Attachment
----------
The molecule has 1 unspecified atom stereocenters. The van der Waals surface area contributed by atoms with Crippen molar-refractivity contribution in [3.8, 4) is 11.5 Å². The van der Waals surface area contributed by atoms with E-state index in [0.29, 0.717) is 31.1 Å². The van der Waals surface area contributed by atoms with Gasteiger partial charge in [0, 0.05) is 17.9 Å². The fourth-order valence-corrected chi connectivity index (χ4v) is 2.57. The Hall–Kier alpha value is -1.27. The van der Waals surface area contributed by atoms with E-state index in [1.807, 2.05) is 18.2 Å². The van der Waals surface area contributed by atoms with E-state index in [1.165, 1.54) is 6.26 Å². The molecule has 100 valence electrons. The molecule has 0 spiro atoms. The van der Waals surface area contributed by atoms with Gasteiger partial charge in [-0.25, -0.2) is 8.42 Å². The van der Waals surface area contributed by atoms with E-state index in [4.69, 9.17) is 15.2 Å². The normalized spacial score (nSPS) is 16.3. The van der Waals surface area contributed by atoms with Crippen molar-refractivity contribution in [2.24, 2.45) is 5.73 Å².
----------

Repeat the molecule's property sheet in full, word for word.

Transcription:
The molecule has 1 unspecified atom stereocenters. The van der Waals surface area contributed by atoms with Crippen molar-refractivity contribution in [3.8, 4) is 11.5 Å². The van der Waals surface area contributed by atoms with E-state index in [0.29, 0.717) is 31.1 Å². The van der Waals surface area contributed by atoms with Gasteiger partial charge in [0, 0.05) is 17.9 Å². The fourth-order valence-corrected chi connectivity index (χ4v) is 2.57. The Hall–Kier alpha value is -1.27. The van der Waals surface area contributed by atoms with E-state index in [1.807, 2.05) is 18.2 Å². The van der Waals surface area contributed by atoms with E-state index in [1.165, 1.54) is 6.26 Å². The molecule has 100 valence electrons. The molecule has 0 spiro atoms. The van der Waals surface area contributed by atoms with Gasteiger partial charge in [-0.25, -0.2) is 8.42 Å². The van der Waals surface area contributed by atoms with E-state index in [4.69, 9.17) is 15.2 Å². The normalized spacial score (nSPS) is 16.3. The van der Waals surface area contributed by atoms with Crippen molar-refractivity contribution in [2.24, 2.45) is 5.73 Å².